I love ‘80s action movies. To me, they don’t get any better than Aliens, Die Hard, and RoboCop, among others from that decade. Just about everything starring Arnold Schwarzenegger or Sylvester Stallone during the ‘80s is pure gold.
The trend of big, muscular heroes who are impossible to kill continued from 1990 to 1995, with hits like Die Hard 2, Total Recall, Terminator 2: Judgment Day, Under Siege, Cliffhanger, True Lies, Bad Boys, and Die Hard with a Vengeance.
But then came 1996, and everything changed. The macho ‘80s action hero died that year, and we’re going to perform an autopsy and figure out what happened. We’ll mostly be talking about the actors who were the victims of this sudden downward spiral. So let’s see why 1996 was the year the ‘80s action hero died.
Jean-Claude Van Damme
In 1996, we got a healthy dose of action movies, but many of them seemed to be more about recapturing earlier greatness than on doing something new and interesting.
For example, Jean-Claude Van Damme directed and starred in The Quest, which is basically a repeat of the classic 1988 beat-em-up Bloodsport. Van Damme even co-wrote the story with the man who inspired Bloodsport, Frank Dux. Because of this and a string of other box-office failures, Van Damme was soon sentenced to the world of straight-to-video movies for the next decade before staging a moderate comeback.
1996’s Eraser was the last time Arnold Schwarzenegger headlined a major Arnie event movie. Sure, End of Days earned a healthy profit in 1999, but Eraser was Arnie’s last true summer tentpole movie. Try to fathom that for a minute. Twenty years ago, summer tentpoles could be big shoot-em-ups with nothing more than a single actor’s name being enough to draw huge crowds. Eraser wasn’t based on a comic book or any other existing property or series. It was purely a Schwarzenegger vehicle, and it became one of the 10 highest-grossing movies of that year. Now that’s star power.
Nothing was ever the same for Arnie. He can be in as many Terminator sequels as he wants; his old glory is never coming back.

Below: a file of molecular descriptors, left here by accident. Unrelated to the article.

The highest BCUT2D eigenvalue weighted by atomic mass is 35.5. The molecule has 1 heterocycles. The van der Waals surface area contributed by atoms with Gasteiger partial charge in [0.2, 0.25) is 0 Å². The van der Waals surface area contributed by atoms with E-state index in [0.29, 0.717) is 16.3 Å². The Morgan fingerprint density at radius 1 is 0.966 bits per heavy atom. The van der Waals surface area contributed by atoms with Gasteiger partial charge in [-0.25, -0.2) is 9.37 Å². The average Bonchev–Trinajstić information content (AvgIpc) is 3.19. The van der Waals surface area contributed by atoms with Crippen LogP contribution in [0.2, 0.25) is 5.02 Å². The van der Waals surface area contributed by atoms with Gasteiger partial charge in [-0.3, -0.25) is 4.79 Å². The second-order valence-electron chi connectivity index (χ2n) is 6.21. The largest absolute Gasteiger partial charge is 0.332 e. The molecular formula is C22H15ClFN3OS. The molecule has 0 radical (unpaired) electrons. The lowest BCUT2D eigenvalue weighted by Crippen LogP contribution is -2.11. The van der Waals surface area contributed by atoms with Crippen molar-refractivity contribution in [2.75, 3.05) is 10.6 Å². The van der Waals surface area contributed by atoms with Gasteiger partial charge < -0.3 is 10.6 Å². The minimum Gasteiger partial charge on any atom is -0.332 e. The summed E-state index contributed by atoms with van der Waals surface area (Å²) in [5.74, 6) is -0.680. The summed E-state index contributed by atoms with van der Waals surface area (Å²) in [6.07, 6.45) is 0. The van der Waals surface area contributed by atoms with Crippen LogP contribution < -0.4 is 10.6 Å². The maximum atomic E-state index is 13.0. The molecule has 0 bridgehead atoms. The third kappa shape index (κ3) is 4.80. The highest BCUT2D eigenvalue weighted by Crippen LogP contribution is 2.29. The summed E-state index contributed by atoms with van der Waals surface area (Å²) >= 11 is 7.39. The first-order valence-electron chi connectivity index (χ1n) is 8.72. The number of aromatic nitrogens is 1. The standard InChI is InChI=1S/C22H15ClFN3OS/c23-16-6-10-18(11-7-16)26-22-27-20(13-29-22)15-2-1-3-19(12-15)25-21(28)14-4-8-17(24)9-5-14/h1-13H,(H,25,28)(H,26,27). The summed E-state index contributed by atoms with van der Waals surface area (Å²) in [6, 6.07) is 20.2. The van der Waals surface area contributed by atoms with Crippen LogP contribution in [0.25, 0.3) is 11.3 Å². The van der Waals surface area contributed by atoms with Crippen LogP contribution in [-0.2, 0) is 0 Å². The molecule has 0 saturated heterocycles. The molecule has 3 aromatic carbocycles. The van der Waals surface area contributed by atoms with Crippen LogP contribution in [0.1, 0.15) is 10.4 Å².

Sylvester Stallone’s career arguably peaked in 1985 with the release of the wildly popular sequels Rambo: First Blood Part II and Rocky IV. But he managed to have a few successes in the ‘90s, such as Cliffhanger, Demolition Man, and The Specialist. But then he starred in 1996’s Daylight, which is basically an homage to the 1972 disaster movie The Poseidon Adventure. I watched Daylight years ago, and I remember it being tedious and rarely ever exciting. It underperformed in the U.S., but made quite a bit of money overseas.
That was the last hit Stallone would be the main star in for the next decade. Cop Land, D-Tox, Get Carter, Driven, and Avenging Angelo all did progressively worse at the box office until Stallone was forced to return to his roots and star in perfectly decent sequels to Rocky and First Blood.
All of the above action stars saw a turning point in their careers in 1996, but one actor had a film that epitomized the shift in action blockbusters away from what they used to be. That man is Kurt Russell, and the film is Escape from L.A.
Escape from L.A. is a carbon copy of 1981’s excellent Escape from New York. In the first film, Snake Plissken was tasked with sneaking into the Big Apple via airplane to retrieve the U.S. president and some valuable information he has with him. In the sequel, Plissken is forced to sneak into Los Angeles via submarine to retrieve some valuable information being held by the president’s daughter. The plots are interchangeable, with the only difference that the sequel is not executed very well at all compared to the original. That is, except for the final scene. I have to admit this movie has an incredible final scene that is even more interesting if you think about the lines as though they’re talking about ‘80s action heroes.
But the pièce de résistance has got to be Executive Decision. Up till 1996, action heroes had been mostly unkillable. Sure, the heroes in the first two Terminator films died to protect the people they love, and Ripley self-sacrificed at the end of Alien3, but at least those deaths had the dignity of coming at the climax. We had never really seen an ‘80s action hero get killed in a perfunctory manner.
Seagal had made a name for himself as sort of a hybrid between Arnold Schwarzenegger and Jean-Claude Van Damme. He was built like a tank while also being nimble enough to take down dozens of opponents with his martial-arts skills.